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An In-Depth Look into Auto Insurance in New Jersey

The state of New Jersey deems it necessary for every single driver in the state to present a proof of their financial responsibilities towards their vehicles by purchasing what is known as a liability insurance policy. However, in certain cases that are extremely rare, it is possible for individuals to even get their vehicles self-insured by approaching the Office of Insurance and Safety Fire Commissioner. In order to get a vehicle registered, it is necessary for the owner to present a proof of insurance. Back in the year 2002, the state of New Jersey deemed it necessary for all the companies of auto insurance in New Jersey to submit and electronic copy of the information of the policyholder to the New Jersey Electronic Insurance Compliance System.

In the year 2010, the minimum liability insurance requirements in New Jersey for the ownership of a car have been set at what is generally known within the state as 25/50/25. The first two basic numbers, which are 25/50 are basically represented in thousands of dollars and are indicative of the limit that has been set for personal bodily injury liability. The last number, which is 25, is used to indicate the limit that has been set by the state for property damage liability. For instance, consider that an accident takes place and is caused by a driver that has minimum liability insurance, than every single person that is injured in the other car is going to receive up to $25,000 with a limit per vehicle of up to $50,000. Any additional expenses that occur can easily be acquired by the injured party by filing a suit against the driver. Damages that have been caused to the vehicle will be paid for up to $25,000. However, if the injured party wants to, they can pursue any additional property damage claims in court as well.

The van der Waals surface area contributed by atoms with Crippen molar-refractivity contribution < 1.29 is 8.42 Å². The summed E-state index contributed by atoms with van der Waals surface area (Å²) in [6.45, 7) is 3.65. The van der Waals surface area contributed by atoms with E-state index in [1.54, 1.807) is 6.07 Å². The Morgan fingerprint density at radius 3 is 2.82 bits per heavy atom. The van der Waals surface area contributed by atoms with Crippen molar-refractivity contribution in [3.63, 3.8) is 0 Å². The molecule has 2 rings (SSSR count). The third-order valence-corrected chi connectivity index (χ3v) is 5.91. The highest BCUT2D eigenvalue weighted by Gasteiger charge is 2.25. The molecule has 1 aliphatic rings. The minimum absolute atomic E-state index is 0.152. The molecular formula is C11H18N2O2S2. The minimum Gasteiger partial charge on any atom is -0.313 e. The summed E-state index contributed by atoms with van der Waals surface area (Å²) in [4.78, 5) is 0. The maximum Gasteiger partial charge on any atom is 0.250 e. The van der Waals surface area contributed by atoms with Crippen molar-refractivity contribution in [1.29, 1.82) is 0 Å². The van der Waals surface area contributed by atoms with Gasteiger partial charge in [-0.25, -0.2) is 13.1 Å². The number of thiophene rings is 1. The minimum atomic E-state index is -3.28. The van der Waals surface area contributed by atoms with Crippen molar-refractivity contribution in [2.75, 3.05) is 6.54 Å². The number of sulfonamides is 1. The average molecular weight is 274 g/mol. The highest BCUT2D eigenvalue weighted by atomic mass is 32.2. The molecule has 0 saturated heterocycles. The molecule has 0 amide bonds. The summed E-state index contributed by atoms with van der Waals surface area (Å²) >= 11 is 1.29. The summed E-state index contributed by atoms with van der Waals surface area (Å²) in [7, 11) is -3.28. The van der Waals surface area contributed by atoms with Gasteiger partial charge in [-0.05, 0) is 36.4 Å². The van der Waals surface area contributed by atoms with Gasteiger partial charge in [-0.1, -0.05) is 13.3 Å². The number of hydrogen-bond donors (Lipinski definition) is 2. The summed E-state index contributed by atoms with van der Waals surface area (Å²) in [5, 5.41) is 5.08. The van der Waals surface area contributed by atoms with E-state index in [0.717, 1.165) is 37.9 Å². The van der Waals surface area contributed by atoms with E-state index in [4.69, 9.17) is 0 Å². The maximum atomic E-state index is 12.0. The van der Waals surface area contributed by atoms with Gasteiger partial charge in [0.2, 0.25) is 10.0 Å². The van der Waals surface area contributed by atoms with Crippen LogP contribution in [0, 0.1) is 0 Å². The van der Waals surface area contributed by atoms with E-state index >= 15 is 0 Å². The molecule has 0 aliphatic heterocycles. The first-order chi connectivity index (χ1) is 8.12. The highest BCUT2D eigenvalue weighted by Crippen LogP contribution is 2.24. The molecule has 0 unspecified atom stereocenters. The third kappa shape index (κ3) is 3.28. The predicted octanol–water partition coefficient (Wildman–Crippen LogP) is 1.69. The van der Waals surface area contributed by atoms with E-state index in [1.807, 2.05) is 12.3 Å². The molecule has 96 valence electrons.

People that possess a lease or an outstanding car note are required to buy more than the preset minimum liability insurance. The leasing company has the potential to protect the investment that it has made in the car by fixing its very own minimum liability amount. However, the owner of the car has the ability to increase the coverage amount on their vehicle so that they can be protected against lawsuits just in case an accident is caused because of them. This additional coverage amount plays a major role in averting them from lawsuits that might be filed against them in case an accident takes place because of their negligence or carelessness.

Lapses in coverage and the fines those are applicable on them

•             Fines for Lapses in Coverage

•             The state of New Jersey allows a 30-day grace period for new insurance information to be electronically submitted to its database. As of 2005, if there is an additional lapse of 10 days without NJ auto insurance, the car owner will be charged a lapse fee. If the lapse fee has not been paid within 30 days, the car’s registration will be suspended, and an additional reinstatement fee will be added. A second lapse within a five-year period requires a mandatory registration suspension of 90 days. A third lapse within a five-year period requires a six-month suspension and a higher reinstatement fee. If the car was sold, stolen, or repossessed, the former owner must submit an affidavit to the New Jersey Department of Driver Services to have the fines removed.

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